Orxa Atheris Concept is an Indian electric trike for the 2030s

Radical trikes like the Yamaha Tricity, Yamaha Niken and even the modest electric Hero AE-3 are forbidden fruits in India but why let that stop imagination? Fueling excitement in the niche segment, Orxa Energies’ designer Harshul Verma has designed a tilting three-wheeler called Orxa Atheris Concept. This is the same Indian startup company, based in Bangalore, that is preparing to launch the Orxa Mantis performance electric bike.

The Orxa Atheris Concept looks more radical than the aforementioned Yamaha Leaning Multi-Wheelers (LMWs). Its forward-leaning stance is quite surreal, and so is the pillion seat height. The swooping lines and the curvaceous bodywork are also key to the dramatic design.

Orxa Atheris Concept profile side EVW
Harshul Verma, who joined Orxa Energies earlier this year, has created the futuristic tilting three-wheeler Orxa Atheris Concept.

The vertical handles mounted on the sides of the front fairing and the absence of a brake pedal suggest that this tilting three-wheeler has some unconventional form of acceleration and braking. The most outlandish feature are the hubless wheels.

We spoke to Verma about the Orxa Atheris Concept and below is how he explained its design:

While designing, I kept in my mind that it should look from the future. The whole form feels like it’s come from a sculpture. The inspiration has been a bush viper, which is a silent predator. That attribute goes really well with the form-factor of the bike; it’s silent and at the same time filled with aggressive performance. Hence the name Atheris, which originally is the scientific name of a bush viper. The bike has a very organic, reptile-like feel to it; starting from the front, it splits back into the tail, where the swingarm encloses the wheel around it.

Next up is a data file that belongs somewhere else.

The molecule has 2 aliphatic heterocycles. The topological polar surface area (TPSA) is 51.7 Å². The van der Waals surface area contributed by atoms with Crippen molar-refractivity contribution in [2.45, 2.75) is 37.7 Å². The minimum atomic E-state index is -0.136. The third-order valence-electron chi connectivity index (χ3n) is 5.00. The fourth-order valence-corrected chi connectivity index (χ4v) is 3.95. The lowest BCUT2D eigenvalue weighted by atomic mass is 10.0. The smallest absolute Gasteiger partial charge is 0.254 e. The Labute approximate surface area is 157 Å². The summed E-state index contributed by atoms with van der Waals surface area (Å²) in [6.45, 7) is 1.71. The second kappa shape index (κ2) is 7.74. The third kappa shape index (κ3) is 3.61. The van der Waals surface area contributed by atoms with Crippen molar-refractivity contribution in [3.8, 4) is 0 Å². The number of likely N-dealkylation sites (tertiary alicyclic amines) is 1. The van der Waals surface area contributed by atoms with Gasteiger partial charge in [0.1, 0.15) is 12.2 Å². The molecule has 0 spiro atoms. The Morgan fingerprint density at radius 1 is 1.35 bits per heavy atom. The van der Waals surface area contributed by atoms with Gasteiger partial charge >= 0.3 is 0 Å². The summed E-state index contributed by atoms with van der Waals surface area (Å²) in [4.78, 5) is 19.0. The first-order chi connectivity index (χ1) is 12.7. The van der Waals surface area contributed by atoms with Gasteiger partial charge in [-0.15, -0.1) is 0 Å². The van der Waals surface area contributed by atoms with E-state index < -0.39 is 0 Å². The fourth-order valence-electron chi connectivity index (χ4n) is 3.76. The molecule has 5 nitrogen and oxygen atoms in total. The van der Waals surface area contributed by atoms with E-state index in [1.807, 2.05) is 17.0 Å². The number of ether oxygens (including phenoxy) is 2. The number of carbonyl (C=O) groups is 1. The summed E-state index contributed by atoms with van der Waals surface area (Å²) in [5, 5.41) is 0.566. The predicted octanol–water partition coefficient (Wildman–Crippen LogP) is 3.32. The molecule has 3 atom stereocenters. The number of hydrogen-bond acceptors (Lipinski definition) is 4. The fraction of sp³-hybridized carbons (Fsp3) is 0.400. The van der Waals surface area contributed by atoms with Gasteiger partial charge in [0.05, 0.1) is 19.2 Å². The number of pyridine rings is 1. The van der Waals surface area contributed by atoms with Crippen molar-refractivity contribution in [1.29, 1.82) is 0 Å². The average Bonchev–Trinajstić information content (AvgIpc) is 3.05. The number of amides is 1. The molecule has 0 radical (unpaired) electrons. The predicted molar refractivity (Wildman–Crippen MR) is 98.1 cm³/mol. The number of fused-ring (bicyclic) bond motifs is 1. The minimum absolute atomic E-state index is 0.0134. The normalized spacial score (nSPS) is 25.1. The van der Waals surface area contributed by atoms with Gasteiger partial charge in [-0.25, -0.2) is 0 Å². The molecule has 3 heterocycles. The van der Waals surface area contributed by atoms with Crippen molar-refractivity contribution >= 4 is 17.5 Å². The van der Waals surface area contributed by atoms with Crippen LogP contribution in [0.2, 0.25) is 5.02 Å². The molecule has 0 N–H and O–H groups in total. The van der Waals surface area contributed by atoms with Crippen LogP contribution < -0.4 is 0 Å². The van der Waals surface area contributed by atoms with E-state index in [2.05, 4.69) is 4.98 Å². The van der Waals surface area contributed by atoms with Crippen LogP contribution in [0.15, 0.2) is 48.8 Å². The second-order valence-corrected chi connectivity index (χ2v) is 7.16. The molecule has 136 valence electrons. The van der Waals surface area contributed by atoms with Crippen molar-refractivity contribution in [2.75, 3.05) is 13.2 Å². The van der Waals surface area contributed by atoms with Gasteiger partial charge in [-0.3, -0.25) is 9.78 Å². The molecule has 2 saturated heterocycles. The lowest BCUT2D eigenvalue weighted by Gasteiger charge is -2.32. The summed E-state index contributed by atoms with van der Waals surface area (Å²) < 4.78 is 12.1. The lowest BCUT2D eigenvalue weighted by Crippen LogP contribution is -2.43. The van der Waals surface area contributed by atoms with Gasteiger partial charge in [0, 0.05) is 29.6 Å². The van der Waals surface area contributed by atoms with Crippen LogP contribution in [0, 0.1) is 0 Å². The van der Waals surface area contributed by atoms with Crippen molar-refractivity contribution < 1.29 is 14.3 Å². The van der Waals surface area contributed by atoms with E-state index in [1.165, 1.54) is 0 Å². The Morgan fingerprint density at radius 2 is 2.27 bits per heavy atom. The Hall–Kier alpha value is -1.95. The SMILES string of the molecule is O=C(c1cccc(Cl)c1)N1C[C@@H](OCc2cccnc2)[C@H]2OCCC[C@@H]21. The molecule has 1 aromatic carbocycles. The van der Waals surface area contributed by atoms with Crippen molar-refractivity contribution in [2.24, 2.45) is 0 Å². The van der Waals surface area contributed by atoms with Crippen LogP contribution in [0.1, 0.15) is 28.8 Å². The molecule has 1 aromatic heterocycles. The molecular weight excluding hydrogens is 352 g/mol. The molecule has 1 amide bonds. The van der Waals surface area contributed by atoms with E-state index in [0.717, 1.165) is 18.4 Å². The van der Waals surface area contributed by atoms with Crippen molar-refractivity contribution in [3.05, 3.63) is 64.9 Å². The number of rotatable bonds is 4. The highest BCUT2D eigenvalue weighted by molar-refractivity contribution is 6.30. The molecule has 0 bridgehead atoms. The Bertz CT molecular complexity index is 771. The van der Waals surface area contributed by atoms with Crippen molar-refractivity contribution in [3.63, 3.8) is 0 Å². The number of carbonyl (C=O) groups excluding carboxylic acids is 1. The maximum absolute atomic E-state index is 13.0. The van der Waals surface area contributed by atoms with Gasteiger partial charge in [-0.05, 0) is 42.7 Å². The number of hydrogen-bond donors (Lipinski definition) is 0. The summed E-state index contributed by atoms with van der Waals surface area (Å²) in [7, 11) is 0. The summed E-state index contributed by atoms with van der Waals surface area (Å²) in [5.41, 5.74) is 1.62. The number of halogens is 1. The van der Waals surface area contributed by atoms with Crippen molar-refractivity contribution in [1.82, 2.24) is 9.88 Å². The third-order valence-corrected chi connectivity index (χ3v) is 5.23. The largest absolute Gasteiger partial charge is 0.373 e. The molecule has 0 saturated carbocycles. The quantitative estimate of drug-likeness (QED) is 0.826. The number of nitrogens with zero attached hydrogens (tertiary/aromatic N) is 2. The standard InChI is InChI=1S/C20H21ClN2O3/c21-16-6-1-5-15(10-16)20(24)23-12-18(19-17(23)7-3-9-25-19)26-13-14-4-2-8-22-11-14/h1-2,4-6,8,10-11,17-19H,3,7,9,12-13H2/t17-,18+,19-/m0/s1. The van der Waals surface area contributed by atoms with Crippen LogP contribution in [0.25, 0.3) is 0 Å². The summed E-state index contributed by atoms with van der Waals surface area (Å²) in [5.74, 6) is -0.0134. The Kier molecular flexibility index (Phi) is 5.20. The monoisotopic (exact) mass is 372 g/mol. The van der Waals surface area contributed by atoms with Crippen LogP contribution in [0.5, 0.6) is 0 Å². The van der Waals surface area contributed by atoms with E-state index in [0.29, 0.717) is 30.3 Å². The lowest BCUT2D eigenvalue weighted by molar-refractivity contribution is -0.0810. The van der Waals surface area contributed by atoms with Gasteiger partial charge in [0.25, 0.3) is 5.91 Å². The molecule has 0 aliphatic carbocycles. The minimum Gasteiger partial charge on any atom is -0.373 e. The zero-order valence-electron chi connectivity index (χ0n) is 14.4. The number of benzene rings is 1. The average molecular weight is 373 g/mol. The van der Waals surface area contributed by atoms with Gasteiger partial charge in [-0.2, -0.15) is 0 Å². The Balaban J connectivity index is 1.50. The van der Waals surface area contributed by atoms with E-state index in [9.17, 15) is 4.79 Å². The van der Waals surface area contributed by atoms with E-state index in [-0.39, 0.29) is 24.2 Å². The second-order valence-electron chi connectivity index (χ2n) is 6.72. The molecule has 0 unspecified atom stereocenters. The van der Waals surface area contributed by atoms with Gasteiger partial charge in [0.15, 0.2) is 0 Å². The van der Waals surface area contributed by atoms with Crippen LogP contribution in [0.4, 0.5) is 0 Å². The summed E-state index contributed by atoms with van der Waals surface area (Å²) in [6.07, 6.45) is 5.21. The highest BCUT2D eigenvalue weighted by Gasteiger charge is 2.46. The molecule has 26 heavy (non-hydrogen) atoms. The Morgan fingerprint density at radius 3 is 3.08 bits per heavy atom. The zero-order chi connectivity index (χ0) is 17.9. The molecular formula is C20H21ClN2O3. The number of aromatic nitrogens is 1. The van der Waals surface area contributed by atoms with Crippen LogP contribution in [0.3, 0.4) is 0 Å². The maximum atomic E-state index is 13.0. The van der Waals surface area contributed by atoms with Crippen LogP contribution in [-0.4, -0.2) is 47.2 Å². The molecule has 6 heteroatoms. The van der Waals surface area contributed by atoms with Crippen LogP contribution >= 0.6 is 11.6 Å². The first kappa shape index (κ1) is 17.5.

Verma continued:

Coming to the front, the main flaw a trike has is that it cannot lean like a normal bike. But in this trike, I have provided some leaning mechanism in the front. There are three sections, which completely make the trike lean as a traditional motorcycle would, providing the fun and the enthusiasm while riding it.

Orxa Atheris Concept rear quarters EVW
Like the Yamaha Tricity and the Yamaha Niken, the Orxa Atheris Concept is a tilting or leaning trike. However, it’s pure electric.

The Orxa Atheris Concept is a pure electric trike. It is just a design study, and if it were real, we’d have specced it with a dedicated motor for each wheel, for ample grip and abundant power. Verma has named the Orxa trike concept Atheris, not as a reference to crosstown rival Ather, but to highlight the inspiration behind it – Atheris Hispida, a viper snake. He sees a bike like this coming to showrooms in some 10-20 years and imagines some really futuristic technologies in it.

Since the bike is for the future, like 2030 or 2040, it is packed with really far-fetched technologies such as hubless wheels. That’s not all. Instead of ball bearings, the hubless wheels have electromagnetic strips around it. The same technology has been used in the rear monoshock.

The advantage of an electromagnetic strip is that it is much smoother, frictionless and really fast, as compared to a ball bearing. Since the monoshock is electromagnetic, the rider can increase and decrease the strength of the magnetic pull and repulsion by providing an adequate amount of current to it. The intelligent suspension can detect the terrain. If it’s a really jerky terrain, it provides smoother absorption and if it’s a plain, smooth road, it becomes tauter.

Orxa Atheris Concept top view EVW
Orxa Energies doesn’t plan to launch a production vehicle of this nature. The Atheris is a design exercise, but Orxa’s initial plan was an electric trike.

Not only the cycle parts also the powertrain technology of the Orxa Atheris Concept is a peek into the future, according to Verma:

It doesn’t use a Lithium-ion battery as it provides a very less amount of charge. Instead, it uses graphene batteries. Graphene batteries take up much less space, are much more efficient, and they can be charged very quickly. It takes 10-15 minutes to charge them. Companies are working on graphene batteries now. They can fit in the area of the tank, and they provide a much longer range and higher power compared to Lithium-ion batteries.

Harshul Verma, designer, Orxa Energies